The sports memorabilia biz is most definitely not for the faint of heart. Collectors have long complained about deceptive advertising by auction houses; even more infuriating are the authenticators who claim to be independent but actually consigned the very items they claim they objectively appraised.
Those complaints, usually posted anonymously on Internet sites, are about to get a very public hearing in open court. A lawsuit filed in Boone County (Ind.) Superior Court by sports memorabilia dealer Bill Daniels accuses industry giants Mastro Auctions and PSA/DNA Authentication Services of fraud and questions the business practices and integrity of sports memorabilia's most important companies.
"I'm trying to fight this battle for every collector who has said, 'I got screwed but I have to take it,'" Daniels tells The Score.
The suit, scheduled for trial in June, says Daniels spent almost $20,000 to buy more than 2,000 autographed 8x10 photographs - including pictures of Mickey Mantle, Alex Rodriguez, Michael Jordan, Wayne Gretzky and Muhammad Ali - during Mastro's December 2004 auction.
The signatures, according to Mastro's catalogue, were authenticated by PSA/DNA. "The mother lode of autographed 8x10 color photos," the catalogue said. "The photos average NM/MT (near mint to mint) condition with '9-10' (on a scale of 1-10) signatures."
But Daniels says he got "sick to my stomach" when he received the photos. Sixty-five percent were damaged, with bent corners, creases and smeared signatures. Another 48 were in poor condition because the signatures were illegible. He also suspects some of the autographs may have been signed by players' secretaries - or may be forgeries.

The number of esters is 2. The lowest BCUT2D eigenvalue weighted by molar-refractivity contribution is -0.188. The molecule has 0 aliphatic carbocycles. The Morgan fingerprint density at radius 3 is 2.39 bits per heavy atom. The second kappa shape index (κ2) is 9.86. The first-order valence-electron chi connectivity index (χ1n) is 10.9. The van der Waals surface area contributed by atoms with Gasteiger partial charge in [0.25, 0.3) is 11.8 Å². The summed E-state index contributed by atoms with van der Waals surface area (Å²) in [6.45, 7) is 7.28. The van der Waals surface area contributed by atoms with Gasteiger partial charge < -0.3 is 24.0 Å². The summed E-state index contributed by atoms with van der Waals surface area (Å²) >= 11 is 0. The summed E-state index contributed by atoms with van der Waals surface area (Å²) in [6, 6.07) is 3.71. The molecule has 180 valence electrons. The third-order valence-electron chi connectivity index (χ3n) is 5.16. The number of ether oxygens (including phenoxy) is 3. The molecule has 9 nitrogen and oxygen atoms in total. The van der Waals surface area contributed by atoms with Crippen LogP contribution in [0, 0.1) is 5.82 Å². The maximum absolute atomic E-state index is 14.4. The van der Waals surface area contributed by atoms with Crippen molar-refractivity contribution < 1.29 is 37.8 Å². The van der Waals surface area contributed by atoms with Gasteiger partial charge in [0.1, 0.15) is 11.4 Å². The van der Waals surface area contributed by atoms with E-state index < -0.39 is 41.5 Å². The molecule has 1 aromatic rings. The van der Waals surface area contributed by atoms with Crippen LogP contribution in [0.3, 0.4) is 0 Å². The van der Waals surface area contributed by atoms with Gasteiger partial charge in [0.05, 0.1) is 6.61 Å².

Daniels contacted Mastro to get a refund, but when the company refused to exchange the lot or compensate him, he filed suit.
Mastro president Doug Allen says that's not accurate. "We offered Mr. Daniels the opportunity to return any photos he claims are undersized or have smeared autographs for a full refund on that portion of his purchase," he said in an E-mail. "Mr. Daniels refused the offer.
"I do not believe Mr. Daniels has ever identified an autograph he purchased that is not authentic," he adds.
Officials at Collectors Universe, PSA/DNA's parent company, did not return requests for comment.
Daniels and his attorney S. Andrew Burns later learned that PSA/DNA authenticator Zach Rullo, whose signature was on the letter of authenticity that accompanied the photos, was one of the consigners.
"That's a conflict of interest, absolutely," Burns says. "The biggest problem is that although they tell you how PSA is the leader in authentication and that they authenticated the lot, they never tell you that Zach owned it."
The quality of that authentication is also an issue; Burns says records indicate a three-man team that included Rullo spent 16 hours over two days poring through the 56,000 items offered in the 2004 auction. That's just a few seconds per item, the attorney says.
"That's not enough time to move the photos from one stack to another, never mind compare the signatures to exemplars or review the quality of the photos," he says.
Daniels, who says he spent $100,000 on Mastro auctions the year before he purchased the photo collection, says sports memorabilia's biggest auction house has lost a valuable customer. "They hold themselves out as the industry leader, but I'd like some checks and balances" Burns says about PSA/DNA. "If an auction house says something comes with a PSA/DNA letter of authenticity, I don't want to hear that PSA/DNA merely rubber stamped it."